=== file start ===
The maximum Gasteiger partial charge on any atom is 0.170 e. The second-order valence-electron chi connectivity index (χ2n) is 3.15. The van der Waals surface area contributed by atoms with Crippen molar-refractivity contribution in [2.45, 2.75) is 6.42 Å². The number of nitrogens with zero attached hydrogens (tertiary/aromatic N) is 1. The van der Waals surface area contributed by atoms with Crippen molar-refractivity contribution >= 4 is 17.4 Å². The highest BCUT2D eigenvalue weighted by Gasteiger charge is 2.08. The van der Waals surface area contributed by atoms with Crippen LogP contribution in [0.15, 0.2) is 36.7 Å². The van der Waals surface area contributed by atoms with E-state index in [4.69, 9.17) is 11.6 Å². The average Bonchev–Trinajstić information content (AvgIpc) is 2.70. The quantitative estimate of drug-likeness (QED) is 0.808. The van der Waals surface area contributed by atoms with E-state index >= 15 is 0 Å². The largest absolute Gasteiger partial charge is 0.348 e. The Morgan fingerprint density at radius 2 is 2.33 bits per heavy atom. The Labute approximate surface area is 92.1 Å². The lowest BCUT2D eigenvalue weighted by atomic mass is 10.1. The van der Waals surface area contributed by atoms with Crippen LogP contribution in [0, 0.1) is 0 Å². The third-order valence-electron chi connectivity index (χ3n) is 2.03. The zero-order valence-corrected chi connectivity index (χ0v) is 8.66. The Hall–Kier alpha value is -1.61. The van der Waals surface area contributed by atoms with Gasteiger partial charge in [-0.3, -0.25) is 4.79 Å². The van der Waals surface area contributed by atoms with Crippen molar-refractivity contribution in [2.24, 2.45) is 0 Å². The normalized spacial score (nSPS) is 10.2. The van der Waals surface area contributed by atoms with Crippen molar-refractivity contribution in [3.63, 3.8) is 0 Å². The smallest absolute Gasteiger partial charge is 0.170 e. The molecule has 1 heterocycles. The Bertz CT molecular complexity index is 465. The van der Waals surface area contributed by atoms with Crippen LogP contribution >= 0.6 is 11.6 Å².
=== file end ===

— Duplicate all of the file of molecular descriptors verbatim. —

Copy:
The maximum Gasteiger partial charge on any atom is 0.170 e. The second-order valence-electron chi connectivity index (χ2n) is 3.15. The van der Waals surface area contributed by atoms with Crippen molar-refractivity contribution in [2.45, 2.75) is 6.42 Å². The number of nitrogens with zero attached hydrogens (tertiary/aromatic N) is 1. The van der Waals surface area contributed by atoms with Crippen molar-refractivity contribution >= 4 is 17.4 Å². The highest BCUT2D eigenvalue weighted by Gasteiger charge is 2.08. The van der Waals surface area contributed by atoms with Crippen LogP contribution in [0.15, 0.2) is 36.7 Å². The van der Waals surface area contributed by atoms with E-state index in [4.69, 9.17) is 11.6 Å². The average Bonchev–Trinajstić information content (AvgIpc) is 2.70. The quantitative estimate of drug-likeness (QED) is 0.808. The van der Waals surface area contributed by atoms with E-state index >= 15 is 0 Å². The largest absolute Gasteiger partial charge is 0.348 e. The Morgan fingerprint density at radius 2 is 2.33 bits per heavy atom. The Labute approximate surface area is 92.1 Å². The lowest BCUT2D eigenvalue weighted by atomic mass is 10.1. The van der Waals surface area contributed by atoms with Crippen LogP contribution in [0, 0.1) is 0 Å². The third-order valence-electron chi connectivity index (χ3n) is 2.03. The zero-order valence-corrected chi connectivity index (χ0v) is 8.66. The Hall–Kier alpha value is -1.61. The van der Waals surface area contributed by atoms with Gasteiger partial charge in [-0.3, -0.25) is 4.79 Å². The van der Waals surface area contributed by atoms with Crippen molar-refractivity contribution in [2.24, 2.45) is 0 Å². The normalized spacial score (nSPS) is 10.2. The van der Waals surface area contributed by atoms with Crippen molar-refractivity contribution in [3.63, 3.8) is 0 Å². The smallest absolute Gasteiger partial charge is 0.170 e. The molecule has 1 heterocycles. The Bertz CT molecular complexity index is 465. The van der Waals surface area contributed by atoms with Crippen LogP contribution >= 0.6 is 11.6 Å².